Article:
Verbal Abuse

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What is verbal abuse?

Most couples have arguments and in those arguments we can often say hurtful things we don’t mean or we wish we could take back.

But, arguing and being angry with someone sometimes is different than controlling someone and deliberately trying to make them feel bad.

Verbal and emotional abuse can involve:

  • Calling you names and putting you down.
  • Refusing to trust you and acting jealously or accusing you of cheating.
  • Trying to stop you from seeing family or friends.
  • Demanding that you tell them where you go, who you call and who you spend time with.
  • Putting rules in place about how you do things, for example how long you have to answer calls or texts.
  • Trapping you in your home and stopping you from leaving.
  • Making threats to hurt you, your children or others you care about including pets.
  • Giving you the silent treatment.
  • Blaming you for the the way they behave or saying that you are making it up.
  • Cheating on you.
  • Telling you what to wear, whether you can wear makeup or not.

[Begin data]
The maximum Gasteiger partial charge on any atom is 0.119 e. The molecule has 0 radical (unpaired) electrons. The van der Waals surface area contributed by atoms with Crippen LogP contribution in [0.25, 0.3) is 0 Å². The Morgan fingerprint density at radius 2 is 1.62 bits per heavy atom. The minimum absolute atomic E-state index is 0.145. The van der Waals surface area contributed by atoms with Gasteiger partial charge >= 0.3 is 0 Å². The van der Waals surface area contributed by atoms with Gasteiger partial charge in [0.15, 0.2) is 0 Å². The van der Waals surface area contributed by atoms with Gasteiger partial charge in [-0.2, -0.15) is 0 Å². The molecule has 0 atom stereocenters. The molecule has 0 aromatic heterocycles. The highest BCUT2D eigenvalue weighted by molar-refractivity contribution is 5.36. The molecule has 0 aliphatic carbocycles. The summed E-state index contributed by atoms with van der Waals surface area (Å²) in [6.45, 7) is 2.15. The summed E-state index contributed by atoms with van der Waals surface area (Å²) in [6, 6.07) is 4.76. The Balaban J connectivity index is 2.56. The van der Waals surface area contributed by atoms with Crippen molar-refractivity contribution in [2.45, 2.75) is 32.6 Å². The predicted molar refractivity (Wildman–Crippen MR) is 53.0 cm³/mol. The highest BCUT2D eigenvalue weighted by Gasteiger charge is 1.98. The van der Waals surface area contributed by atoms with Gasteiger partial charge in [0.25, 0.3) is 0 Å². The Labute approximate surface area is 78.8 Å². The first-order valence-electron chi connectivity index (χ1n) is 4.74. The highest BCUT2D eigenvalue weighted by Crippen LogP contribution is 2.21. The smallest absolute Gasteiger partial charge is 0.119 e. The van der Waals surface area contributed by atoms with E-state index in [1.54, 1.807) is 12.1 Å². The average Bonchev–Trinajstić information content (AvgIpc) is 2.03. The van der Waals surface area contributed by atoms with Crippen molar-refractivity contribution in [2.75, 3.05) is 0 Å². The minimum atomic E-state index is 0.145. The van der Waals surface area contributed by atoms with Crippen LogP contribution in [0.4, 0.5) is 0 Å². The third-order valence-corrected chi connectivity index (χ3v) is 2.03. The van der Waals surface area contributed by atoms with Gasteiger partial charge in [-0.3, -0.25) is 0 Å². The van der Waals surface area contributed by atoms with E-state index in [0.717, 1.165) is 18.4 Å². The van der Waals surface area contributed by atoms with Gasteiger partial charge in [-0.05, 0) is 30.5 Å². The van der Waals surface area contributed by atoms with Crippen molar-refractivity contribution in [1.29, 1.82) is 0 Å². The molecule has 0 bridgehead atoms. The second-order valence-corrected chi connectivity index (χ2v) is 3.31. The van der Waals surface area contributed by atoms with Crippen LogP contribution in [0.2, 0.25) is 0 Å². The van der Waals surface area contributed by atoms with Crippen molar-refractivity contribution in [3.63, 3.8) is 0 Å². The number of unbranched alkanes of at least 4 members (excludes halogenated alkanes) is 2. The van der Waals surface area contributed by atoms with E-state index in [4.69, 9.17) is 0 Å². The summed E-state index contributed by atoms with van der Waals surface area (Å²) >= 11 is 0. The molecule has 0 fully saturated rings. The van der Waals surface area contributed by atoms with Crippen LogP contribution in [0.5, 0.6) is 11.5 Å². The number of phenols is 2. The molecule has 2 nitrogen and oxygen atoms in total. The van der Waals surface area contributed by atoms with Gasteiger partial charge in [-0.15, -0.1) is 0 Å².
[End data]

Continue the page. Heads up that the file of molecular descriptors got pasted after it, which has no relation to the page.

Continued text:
• Telling you that you can’t do anything right.
  • Threatening that they will have your children taken from you if you leave.
  • Telling you that you have no rights because of your immigration status and that you will be deported.
  • Making you feel like a bad parent, telling the children not to listen to you.
  • Threatening to hurt themselves.

Take a look at the video from Childline below that shows some examples of verbal abuse and the impact that can have on young people. 

What does the law say?

Under the Domestic Abuse (Scotland) Act 2018 it is an offence for someone to behave in a way that makes a partner or ex-partner feel frighted, humiliated, or degraded.  

Where can you get help and support?

Find out where to get support on our dedicated page.

Ask for ANI at your local pharmacy. Ask for ANI stands for Action Needed Immediately. It is a codeword scheme developed by the Home Office to provide a discreet way for victims of domestic abuse to signal that they need emergency help at their local pharmacy. This scheme is available throughout all Boots stores and most independent pharmacies.

If you are suffering any kind of domestic abuse you can go into your pharmacy and if you ask for ANI you can receive a safe space to let staff know that you require an emergency police response or help to contact a helpline or specialist support service.

To find out where your nearest pharmacy is, use the NHS postcode checker.

If your local pharmacy is not a part of the Ask for ANI scheme they should still have other support available to assist you. 

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Visit the That’s Not OK campaign page for more information.

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